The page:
Value of a human life
explicit values can be placed on human life or implicit
values indicated from the actions taken.
Evaluated from the investment expected to save a single life:
Department of Transport 1998 - 902.5k
- New building codes following Ronan
Point collapse - 14M
- New building codes now take into account the possibilities of progressive
collapse and of forces from an internal explosion. The codes also require
minimum amounts of ductility and redundancy.

Child proof bottle tops on medicine


bottles - 5 (initially rejected)

Risk and Safety Decision Processes


Need:
systematic process to evaluate the hazards
together with their consequences and
frequencies.
quantifiable risk measure to provide a basis to
compare risks.
decision making processes based on objective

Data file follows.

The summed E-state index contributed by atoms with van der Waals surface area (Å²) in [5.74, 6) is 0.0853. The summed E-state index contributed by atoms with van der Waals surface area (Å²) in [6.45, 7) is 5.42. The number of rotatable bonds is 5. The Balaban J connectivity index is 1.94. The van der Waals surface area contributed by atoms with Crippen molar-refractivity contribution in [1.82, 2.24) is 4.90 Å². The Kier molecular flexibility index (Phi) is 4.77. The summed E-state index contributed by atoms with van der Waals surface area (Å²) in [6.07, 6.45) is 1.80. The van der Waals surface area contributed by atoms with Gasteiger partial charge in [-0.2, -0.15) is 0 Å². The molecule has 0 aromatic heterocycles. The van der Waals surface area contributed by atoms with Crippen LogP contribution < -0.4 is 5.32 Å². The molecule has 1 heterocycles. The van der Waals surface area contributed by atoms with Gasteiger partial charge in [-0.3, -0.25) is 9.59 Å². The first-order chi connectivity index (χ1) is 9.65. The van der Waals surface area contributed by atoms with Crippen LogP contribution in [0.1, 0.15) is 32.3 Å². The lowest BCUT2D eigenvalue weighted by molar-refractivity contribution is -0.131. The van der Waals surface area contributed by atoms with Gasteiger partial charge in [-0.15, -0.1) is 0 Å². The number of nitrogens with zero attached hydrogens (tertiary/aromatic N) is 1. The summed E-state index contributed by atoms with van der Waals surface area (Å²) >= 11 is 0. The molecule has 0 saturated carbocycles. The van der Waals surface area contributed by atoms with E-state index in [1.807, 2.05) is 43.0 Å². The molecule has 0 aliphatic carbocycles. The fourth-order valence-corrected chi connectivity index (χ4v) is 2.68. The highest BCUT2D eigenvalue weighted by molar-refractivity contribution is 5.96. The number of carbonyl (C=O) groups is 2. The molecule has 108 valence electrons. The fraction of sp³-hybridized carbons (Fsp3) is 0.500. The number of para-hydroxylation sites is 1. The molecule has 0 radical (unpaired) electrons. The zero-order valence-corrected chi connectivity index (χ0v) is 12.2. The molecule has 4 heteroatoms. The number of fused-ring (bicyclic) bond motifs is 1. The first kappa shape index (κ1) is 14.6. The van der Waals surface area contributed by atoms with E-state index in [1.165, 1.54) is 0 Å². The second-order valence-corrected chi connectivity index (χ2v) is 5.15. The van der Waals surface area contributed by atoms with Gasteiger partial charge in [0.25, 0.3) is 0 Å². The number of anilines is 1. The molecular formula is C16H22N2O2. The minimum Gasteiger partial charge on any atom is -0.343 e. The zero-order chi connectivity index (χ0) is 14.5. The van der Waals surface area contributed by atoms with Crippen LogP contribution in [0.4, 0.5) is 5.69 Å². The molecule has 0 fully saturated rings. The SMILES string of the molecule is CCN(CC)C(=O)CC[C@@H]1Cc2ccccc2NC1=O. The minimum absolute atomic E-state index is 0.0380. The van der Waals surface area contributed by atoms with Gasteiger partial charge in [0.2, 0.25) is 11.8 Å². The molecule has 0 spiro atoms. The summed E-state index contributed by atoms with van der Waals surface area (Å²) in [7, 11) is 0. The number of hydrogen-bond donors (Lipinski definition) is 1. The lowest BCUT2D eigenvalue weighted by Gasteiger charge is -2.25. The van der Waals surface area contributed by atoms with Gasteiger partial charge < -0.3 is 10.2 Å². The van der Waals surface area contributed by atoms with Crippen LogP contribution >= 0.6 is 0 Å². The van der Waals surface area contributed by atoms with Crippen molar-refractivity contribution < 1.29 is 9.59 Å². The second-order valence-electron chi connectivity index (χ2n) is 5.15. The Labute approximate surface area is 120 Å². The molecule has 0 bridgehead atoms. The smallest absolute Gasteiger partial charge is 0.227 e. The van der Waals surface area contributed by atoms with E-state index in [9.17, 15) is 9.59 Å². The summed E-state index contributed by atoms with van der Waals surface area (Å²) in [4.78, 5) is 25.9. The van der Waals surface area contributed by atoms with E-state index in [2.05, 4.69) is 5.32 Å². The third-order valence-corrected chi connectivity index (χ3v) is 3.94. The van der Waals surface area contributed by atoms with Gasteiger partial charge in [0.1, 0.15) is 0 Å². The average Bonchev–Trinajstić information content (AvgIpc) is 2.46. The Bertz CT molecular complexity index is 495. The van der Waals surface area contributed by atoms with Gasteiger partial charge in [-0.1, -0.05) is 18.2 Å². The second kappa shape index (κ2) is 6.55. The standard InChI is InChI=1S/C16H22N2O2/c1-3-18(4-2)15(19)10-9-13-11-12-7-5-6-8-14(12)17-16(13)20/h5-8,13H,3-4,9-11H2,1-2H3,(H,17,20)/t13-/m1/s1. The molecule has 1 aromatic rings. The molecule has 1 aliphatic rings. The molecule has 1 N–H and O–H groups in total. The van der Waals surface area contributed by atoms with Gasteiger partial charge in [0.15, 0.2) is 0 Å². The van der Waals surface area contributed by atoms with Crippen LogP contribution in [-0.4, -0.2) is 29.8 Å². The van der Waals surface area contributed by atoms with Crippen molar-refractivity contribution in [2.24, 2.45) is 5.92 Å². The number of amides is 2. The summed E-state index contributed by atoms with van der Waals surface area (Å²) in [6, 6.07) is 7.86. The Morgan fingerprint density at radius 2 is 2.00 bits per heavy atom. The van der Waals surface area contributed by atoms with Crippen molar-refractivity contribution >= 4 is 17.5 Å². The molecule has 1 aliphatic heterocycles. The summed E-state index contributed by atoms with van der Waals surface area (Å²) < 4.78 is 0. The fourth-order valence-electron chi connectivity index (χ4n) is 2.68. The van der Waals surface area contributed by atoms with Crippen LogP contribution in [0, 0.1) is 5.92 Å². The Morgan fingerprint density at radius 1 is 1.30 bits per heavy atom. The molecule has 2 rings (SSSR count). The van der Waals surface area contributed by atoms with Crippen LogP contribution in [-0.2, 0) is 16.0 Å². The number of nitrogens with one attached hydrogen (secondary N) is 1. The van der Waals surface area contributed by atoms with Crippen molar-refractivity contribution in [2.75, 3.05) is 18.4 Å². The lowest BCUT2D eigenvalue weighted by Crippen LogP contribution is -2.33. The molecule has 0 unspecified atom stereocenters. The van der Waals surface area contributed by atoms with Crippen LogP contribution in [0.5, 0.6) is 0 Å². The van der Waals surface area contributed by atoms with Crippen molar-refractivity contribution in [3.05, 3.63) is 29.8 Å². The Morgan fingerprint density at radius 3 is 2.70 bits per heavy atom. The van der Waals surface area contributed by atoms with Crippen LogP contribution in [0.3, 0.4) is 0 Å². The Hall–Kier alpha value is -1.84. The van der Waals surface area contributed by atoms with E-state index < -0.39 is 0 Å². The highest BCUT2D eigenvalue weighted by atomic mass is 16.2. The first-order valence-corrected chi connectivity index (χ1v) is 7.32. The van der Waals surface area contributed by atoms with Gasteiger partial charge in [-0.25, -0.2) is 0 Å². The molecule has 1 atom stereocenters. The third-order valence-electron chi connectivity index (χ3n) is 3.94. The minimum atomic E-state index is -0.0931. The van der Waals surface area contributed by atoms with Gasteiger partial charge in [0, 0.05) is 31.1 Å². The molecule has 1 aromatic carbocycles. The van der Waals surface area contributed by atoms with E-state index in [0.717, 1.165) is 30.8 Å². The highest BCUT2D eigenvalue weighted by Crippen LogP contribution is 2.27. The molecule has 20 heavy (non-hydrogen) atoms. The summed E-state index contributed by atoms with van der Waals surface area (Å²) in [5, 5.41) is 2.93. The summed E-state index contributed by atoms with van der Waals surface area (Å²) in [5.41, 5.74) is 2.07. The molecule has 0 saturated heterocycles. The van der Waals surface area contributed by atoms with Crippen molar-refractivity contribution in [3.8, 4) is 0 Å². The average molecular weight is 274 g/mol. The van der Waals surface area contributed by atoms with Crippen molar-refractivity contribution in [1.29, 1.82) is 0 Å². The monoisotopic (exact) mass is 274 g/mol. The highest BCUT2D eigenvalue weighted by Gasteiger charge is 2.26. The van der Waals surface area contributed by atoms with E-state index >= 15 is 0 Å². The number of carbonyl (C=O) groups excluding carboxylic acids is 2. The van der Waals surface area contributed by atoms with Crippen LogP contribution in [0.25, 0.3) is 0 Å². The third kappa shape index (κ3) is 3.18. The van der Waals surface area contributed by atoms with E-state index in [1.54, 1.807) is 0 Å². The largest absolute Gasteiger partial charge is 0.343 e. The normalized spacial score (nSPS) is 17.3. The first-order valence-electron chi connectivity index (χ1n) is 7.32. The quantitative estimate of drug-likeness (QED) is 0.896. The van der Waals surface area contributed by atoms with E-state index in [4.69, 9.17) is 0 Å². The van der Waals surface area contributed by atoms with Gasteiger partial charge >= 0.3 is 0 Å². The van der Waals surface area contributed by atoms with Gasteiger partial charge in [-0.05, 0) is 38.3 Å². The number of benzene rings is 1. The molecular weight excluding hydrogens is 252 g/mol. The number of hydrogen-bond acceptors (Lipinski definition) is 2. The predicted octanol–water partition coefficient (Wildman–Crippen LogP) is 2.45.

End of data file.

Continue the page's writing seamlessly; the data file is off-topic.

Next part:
(but maybe not perfect) information.

Risk and Safety Decision Processes


This enables:
Comprehensive assessments of the risk of all types
of hazard,
Consistent decisions to be made regarding
alternative system designs,
The best use of limited financial resources,
Decisions, which can be justified and demonstrated
(to designers, managers and regulators),
decisions which can be audited.

WELL INFORMED DECISIONS!!!!

The Alternative
Decisions will be subjective (based on opinions)
Decisions based on biased information
Inconsistent decisions based on qualitative
measures
Inefficient and perhaps ineffective use of available
finances

The Safety Case

Safety cases are often required as part of a regulatory process, a certificate of


safety being granted only, when the regulator is satisfied by the argument
presented in a safety case.
A Safety Case is a structured argument, supported by evidence, intended to
justify that a system is acceptably safe.
CONTENTS
1. What does the safety case cover (a new site/facility, facility extension, modification)?
2. What does the site/facility, etc. look like (site layout, design, key features)?
3. What must be right and why (e.g. structural integrity, performance)?
4. How is this achieved (e.g. regulations, codes, standards and specifications)?
5. What can go wrong (faults, hazards internal and external)?